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24
Apr
2017
164

Spanish-speaking idioms you should know

Some people worry that by learning Spanish in one country, they won’t be able to understand the dialect of another. Whilst this isn’t totally true, the reality is that each Spanish-speaking country/region has its own unique idioms and style that won’t be immediately understood by outsiders. To help you avoid confusion, here are some of the most useful expressions used in everyday life. (This list will often be updated) Regatear [ray-gah-tay-ahr] Shopping in Latin American...
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21
Apr
2017
47

Becoming Spiderwoman on the Calluqueo Glacier 

Jimmy patiently straps crampons onto each of us. There are only four of us but it takes an inordinate amount of time to ensure the fit is secure. It’s a complicated business, reams of ribbon-like, leather straps to hold the metal toes and heels in place. Finally we’re ready and I take my first ever, crampon-clad steps. To begin with it feels odd, like I’m walking in someone else’s shoes. “When you’re ascending, kick your...
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6
Apr
2017
0

Where to go in February

Find out our pick of the best sights in February. CHILE & BOLIVIA: salt flats & flowering deserts If it ever rains in Chile’s Atacama Desert, it will probably happen in February. On these rare occasions, flowers appear overnight and you are treated to the spectacle of a ‘coloured desert,’ with the usually dry-as-a-bone, surreal landscapes carpeted in a riot of pretty flowers. The February rains are more predictable across the border in Bolivia, when...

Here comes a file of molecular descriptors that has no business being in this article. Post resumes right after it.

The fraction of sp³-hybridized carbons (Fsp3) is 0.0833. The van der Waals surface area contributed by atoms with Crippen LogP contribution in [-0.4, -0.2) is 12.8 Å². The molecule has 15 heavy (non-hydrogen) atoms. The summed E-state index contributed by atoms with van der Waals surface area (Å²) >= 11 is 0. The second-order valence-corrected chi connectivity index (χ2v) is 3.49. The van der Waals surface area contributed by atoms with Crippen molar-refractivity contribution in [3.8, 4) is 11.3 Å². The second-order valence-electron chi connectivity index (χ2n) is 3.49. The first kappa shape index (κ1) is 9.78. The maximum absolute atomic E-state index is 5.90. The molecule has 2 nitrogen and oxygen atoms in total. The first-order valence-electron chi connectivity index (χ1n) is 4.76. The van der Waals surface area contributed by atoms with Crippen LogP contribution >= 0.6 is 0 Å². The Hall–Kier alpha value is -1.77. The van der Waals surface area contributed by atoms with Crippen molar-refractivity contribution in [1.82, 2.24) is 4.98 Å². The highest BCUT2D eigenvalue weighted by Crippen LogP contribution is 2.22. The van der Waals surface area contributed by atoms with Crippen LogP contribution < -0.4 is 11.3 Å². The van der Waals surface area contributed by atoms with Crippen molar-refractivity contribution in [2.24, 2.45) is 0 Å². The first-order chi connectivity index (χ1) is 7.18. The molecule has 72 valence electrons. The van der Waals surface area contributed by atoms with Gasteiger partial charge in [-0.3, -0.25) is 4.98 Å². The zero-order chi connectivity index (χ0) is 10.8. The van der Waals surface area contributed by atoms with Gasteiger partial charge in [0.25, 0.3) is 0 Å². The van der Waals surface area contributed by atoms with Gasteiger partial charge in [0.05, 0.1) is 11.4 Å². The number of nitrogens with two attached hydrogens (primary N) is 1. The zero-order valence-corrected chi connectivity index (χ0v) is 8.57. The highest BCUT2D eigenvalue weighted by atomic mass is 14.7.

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6
Apr
2017
0

Where to go in January

Find out our pick of the best sights in January. COSTA RICA: sunshine & wildlife January is one of the best (and consequently most popular) months to travel to Costa Rica; the weather is relatively dry in much of the country, and everything is still green. With early January being the peak holiday season, aim to travel in the second half of the month when it is a little less busy, but with ideal conditions...
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6
Apr
2017
0

Where to go in December

Find out our pick of the best sights in December. CHILE: guanacos & glaciers  Chile’s Carretera Austral is fantastic at this time of year. The weather should be as stable as it ever gets in Patagonia, with long days to explore the glaciers, forests, lakes, mountains and villages of this least known area of the country. The rivers are full from the meltwaters of the glaciers so rafting the Baker River should be great fun,...
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6
Apr
2017
0

Where to go in November

Find out our pick of the best sights in November. ANTARCTICA: ice & feathers While the more ‘obvious’ time to visit Antarctica is in January-February for the most wildlife activity, November is an amazing time to go if the landscapes are what draws you the most. The icebergs are yet to melt down, the snowy mountains are pristine, as are the penguin rookeries. To say nothing of the penguins themselves – later in the season they...
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6
Apr
2017
0

Where to go in October

Find out our pick of the best sights in October. SPAIN: Autumn colours & flavours In the north, the landscapes of the Pyrenees and the Picos are full of autumn colours, a glorious backdrop for your mountain adventures. The harvest season continues in La Rioja and the colour of the vineyards is stunning throughout the month. This is the peak season for walking down in Andalucía, with sunny warm days which aren’t too hot. The...